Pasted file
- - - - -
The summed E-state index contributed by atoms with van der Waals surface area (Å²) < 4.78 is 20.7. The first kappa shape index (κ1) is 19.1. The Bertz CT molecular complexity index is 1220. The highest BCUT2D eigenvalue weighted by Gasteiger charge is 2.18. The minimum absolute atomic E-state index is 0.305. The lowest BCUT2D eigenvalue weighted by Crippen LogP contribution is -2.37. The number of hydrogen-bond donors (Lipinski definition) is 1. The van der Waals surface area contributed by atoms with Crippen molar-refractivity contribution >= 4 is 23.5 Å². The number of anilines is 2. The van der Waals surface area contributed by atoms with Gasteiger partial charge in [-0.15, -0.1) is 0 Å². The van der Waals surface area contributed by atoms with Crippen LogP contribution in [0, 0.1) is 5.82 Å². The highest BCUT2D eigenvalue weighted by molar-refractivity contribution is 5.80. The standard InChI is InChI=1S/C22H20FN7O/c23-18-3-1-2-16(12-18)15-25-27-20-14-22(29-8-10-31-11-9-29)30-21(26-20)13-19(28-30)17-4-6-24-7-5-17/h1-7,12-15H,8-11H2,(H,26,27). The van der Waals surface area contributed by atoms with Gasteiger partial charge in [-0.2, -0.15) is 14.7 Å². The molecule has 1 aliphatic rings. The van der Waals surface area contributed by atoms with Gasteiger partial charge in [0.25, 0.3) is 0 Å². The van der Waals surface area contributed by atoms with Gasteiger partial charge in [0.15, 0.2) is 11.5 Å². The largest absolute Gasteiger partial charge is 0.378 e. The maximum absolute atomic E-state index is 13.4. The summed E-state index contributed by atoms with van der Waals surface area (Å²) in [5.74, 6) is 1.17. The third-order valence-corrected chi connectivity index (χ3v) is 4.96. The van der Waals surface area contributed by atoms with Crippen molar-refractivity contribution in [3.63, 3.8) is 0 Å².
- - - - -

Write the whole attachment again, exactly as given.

The summed E-state index contributed by atoms with van der Waals surface area (Å²) < 4.78 is 20.7. The first kappa shape index (κ1) is 19.1. The Bertz CT molecular complexity index is 1220. The highest BCUT2D eigenvalue weighted by Gasteiger charge is 2.18. The minimum absolute atomic E-state index is 0.305. The lowest BCUT2D eigenvalue weighted by Crippen LogP contribution is -2.37. The number of hydrogen-bond donors (Lipinski definition) is 1. The van der Waals surface area contributed by atoms with Crippen molar-refractivity contribution >= 4 is 23.5 Å². The number of anilines is 2. The van der Waals surface area contributed by atoms with Gasteiger partial charge in [-0.15, -0.1) is 0 Å². The van der Waals surface area contributed by atoms with Crippen LogP contribution in [0, 0.1) is 5.82 Å². The highest BCUT2D eigenvalue weighted by molar-refractivity contribution is 5.80. The standard InChI is InChI=1S/C22H20FN7O/c23-18-3-1-2-16(12-18)15-25-27-20-14-22(29-8-10-31-11-9-29)30-21(26-20)13-19(28-30)17-4-6-24-7-5-17/h1-7,12-15H,8-11H2,(H,26,27). The van der Waals surface area contributed by atoms with Gasteiger partial charge in [-0.2, -0.15) is 14.7 Å². The molecule has 1 aliphatic rings. The van der Waals surface area contributed by atoms with Gasteiger partial charge in [0.25, 0.3) is 0 Å². The van der Waals surface area contributed by atoms with Gasteiger partial charge in [0.15, 0.2) is 11.5 Å². The largest absolute Gasteiger partial charge is 0.378 e. The maximum absolute atomic E-state index is 13.4. The summed E-state index contributed by atoms with van der Waals surface area (Å²) in [5.74, 6) is 1.17. The third-order valence-corrected chi connectivity index (χ3v) is 4.96. The van der Waals surface area contributed by atoms with Crippen molar-refractivity contribution in [3.63, 3.8) is 0 Å².